Hemp Fibre and Seed – Chapter 2
First up Fibre
Fibre comes from the stem and branches of the plant and has had a long history and uses, within different cultures, which has spanned thousands of years. There are many benefits to the environment when we grow Hemp. From carbon storage in our soil and plants to help as a rotation crop to produce greater yields of mainstream agricultural crops.
The Chinese and Egyptians used fibre for many purposes thousands of years ago, and recently (within the last 200-300years) Settlers from Europe used the Fibre for essential products such as paper, clothing, sacks, tents, tarps, sails for ships & large ropes for anchors and mooring. Some Settlers were fined if they did not grow cannabis, because the hemp plant delivered so many benefits for practical items and the end products would last a long time and where able to withstand a lot of environmental conditions.
When we think of Fibre from the hemp plant we need to think of it as having two main elements:
- The woody core – Hurd
- Stringy outer of the plant – Bast Fibre
Hemp ‘Hurd’ is used as an absorbable animal bedding and in Australia, hemp hurd is mainly used today in construction to build sustainable eco-homes. This is done when the hemp hurd is chopped into pieces and combined with lime, fine building sand and water to create a beautiful healthy natural home.
Hemp homes provide some amazing advantages:
- It is a breathable material
- It has amazing energy efficiency potential
- Hemp Homes maintain a steady temperature
- A healthy environment for you and your family
- Sequestrates CO2
- Low cost to build – if you get a little help from your friends
- Low waste
Hemp Bast Fibre is still used today in many practical items & with the help of machinery and other advancements with technology, we can now blend other materials with hemp to make new innovative approaches to value-added products.
Fibre is one of the strongest natural fibres with many advantages:
- It’s one of the strongest natural fibres
- Less stretch, so clothing retains its shape and longevity
- Its softness with increases use
- Anti-bacterial properties
- Excellent breathability
- High abrasion resistance
- Resistant to mould and mildew
- Superior UV blocking attributes
Some examples of our clothing now being blended with cotton, high-end car companies using hemp-based composites and plastics for interior door panelling, dashboards, body moulding and hemp-based textiles for interior upholstery, as well as Lego have made a pledge that by 2030, the 60 billion blocks that the company manufactures each year will be replaced by hemp.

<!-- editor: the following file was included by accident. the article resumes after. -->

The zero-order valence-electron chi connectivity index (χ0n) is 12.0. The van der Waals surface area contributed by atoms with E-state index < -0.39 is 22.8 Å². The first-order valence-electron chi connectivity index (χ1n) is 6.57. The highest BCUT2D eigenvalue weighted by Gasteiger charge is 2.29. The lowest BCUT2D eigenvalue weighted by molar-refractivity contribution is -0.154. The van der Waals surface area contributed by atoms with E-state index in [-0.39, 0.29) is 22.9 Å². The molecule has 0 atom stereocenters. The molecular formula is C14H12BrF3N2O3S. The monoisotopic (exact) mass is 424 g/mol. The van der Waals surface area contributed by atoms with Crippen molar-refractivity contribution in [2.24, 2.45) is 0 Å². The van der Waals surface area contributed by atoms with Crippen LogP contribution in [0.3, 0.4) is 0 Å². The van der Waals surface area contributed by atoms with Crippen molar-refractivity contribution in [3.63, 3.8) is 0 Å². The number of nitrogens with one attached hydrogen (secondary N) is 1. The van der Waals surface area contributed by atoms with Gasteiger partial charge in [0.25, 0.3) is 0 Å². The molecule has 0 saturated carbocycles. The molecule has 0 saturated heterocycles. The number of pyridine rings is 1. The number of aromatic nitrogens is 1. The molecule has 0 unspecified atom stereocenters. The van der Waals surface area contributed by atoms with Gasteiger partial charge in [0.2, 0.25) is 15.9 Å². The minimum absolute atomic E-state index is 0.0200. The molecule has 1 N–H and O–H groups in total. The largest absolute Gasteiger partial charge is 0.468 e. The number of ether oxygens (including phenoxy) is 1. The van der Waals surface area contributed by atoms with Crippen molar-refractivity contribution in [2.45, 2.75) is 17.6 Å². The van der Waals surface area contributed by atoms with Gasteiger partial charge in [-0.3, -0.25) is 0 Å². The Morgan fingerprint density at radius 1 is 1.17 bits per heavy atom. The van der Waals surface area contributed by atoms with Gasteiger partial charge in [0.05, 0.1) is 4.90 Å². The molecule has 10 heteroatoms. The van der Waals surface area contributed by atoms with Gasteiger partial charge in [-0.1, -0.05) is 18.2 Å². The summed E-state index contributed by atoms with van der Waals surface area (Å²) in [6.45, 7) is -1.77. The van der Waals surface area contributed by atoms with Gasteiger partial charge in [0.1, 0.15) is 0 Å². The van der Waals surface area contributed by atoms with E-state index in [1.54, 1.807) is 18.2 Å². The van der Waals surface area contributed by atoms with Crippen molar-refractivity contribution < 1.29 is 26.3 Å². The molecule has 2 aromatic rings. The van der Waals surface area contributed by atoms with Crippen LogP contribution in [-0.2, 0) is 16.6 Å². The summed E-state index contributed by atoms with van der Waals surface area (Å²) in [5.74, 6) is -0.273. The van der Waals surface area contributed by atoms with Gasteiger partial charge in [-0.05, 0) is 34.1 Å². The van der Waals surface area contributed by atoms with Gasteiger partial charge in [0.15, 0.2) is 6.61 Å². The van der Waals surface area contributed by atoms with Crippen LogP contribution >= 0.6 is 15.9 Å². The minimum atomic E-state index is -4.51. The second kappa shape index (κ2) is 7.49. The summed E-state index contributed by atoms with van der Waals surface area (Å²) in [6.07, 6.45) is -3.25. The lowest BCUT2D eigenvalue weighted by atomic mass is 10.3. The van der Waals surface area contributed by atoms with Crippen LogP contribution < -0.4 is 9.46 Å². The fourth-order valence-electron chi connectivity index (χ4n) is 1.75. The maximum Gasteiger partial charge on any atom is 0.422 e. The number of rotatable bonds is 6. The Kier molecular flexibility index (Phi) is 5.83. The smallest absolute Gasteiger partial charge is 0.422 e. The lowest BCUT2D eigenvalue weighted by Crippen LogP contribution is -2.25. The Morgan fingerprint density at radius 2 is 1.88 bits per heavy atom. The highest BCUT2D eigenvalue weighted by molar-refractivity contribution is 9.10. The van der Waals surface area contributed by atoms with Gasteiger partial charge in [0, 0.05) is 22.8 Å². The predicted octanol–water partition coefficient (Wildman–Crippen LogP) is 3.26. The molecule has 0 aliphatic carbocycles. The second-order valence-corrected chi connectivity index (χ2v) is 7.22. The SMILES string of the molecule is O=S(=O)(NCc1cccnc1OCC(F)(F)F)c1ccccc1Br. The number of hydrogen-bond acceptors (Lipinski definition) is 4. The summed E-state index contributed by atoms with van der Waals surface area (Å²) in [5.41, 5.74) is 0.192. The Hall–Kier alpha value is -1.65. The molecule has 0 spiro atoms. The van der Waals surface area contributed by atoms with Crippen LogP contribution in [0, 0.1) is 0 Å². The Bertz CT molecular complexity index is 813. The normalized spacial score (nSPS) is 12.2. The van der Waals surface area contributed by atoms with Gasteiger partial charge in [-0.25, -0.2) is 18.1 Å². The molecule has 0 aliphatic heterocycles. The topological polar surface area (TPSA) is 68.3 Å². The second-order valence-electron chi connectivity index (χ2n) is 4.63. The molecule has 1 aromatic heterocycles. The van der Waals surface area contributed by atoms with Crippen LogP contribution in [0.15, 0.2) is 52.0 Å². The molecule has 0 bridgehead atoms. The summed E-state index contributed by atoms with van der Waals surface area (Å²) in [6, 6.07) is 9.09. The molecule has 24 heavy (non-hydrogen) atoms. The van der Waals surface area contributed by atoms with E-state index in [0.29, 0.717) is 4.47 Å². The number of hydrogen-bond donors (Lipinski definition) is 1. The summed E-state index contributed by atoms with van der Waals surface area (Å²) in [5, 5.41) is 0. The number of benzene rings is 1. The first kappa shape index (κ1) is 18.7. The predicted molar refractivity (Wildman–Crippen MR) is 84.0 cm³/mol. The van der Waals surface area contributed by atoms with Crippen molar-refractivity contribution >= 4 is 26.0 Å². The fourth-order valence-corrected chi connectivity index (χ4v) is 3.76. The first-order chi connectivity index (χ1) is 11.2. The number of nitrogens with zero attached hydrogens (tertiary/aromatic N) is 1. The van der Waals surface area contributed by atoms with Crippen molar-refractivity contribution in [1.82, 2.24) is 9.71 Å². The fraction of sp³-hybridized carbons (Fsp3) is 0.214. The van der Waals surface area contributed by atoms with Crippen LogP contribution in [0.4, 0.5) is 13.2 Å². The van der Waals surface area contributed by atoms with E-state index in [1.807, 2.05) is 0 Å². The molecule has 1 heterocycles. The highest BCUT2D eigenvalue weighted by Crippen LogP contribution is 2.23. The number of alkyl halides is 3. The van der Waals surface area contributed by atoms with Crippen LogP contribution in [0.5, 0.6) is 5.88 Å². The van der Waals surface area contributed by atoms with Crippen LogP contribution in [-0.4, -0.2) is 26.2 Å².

Once again in history, the hemp seed has been found to be a part of cultures dating back to the pharaohs in Egypt, when they have found intact hemp seeds within burial sites. The Seeds are used for agricultural propagation and as well as a food source.
Hemp seeds develop on the Industrial Hemp plant in the last half of the plant’s life. The seeds are generally the size of a ‘red lentil’ with a hard outer shell and a soft inner. The taste is a pleasant nutty taste.
Hemp Seeds need to be looked at in 3 parts. Meaning if you split the seed into thirds:
- One-third would consist of Hempseed Oil
- One-third Flour
- One-third Protein.
This seed has a fantastic balance of constituents for our body. Basically, all the properties within the hemp seed work with our bodies and are easily assimilated.
There are not many natural foods that can boast a combination of Omega 3,6 and 9, with all the required amino acids, vitamins, minerals, protein and Fibre. There are claims that this little seed and its constituents can help with brain function, boost heart health, reduce inflammation, improve skin condition and the list goes on.
Growing Hemp – Myth-busting
When growing Hemp there are a few myths out there. Three that come to mind are that it doesn’t use as much water, that hemp fixes nitrogen back into the soil and that you don’t need pesticides and herbicides. Well, the answer is yes and no. The water issue is dependant on your soil quality, landscape, gradient and a range of other factors.
Nitrogen-fixing is another misunderstood factor. If you are growing for a fibre crop and cut this crop in the field and leave this there for a week before, then yes roughly 50% of the nitrogen in the plants will leach back into the soil but generally speaking Hemp is not a nitrogen-fixing plant.
Lastly that Hemp does not need pesticides and herbicides! This is very situational and determined on how the farmer wishes to farm. We grow organically, but there are caterpillars and other bugs and vermin that love Hemp seeds. These bugs ‘generally’ don’t have an impact on the economic factor when growing, but lately, farmers are using pesticides to discourage these bugs. Birds, however, can be a major problem. Once a few birds find a hemp seed crop, they can tell all their bird buddies and next season you could have a consistent bird problem around harvest times.
In our next chapter, we’ll look at the flower of the Hemp plant and what this is being used for.
Check out the SLOW journal for more amazing article and ways to live a slower life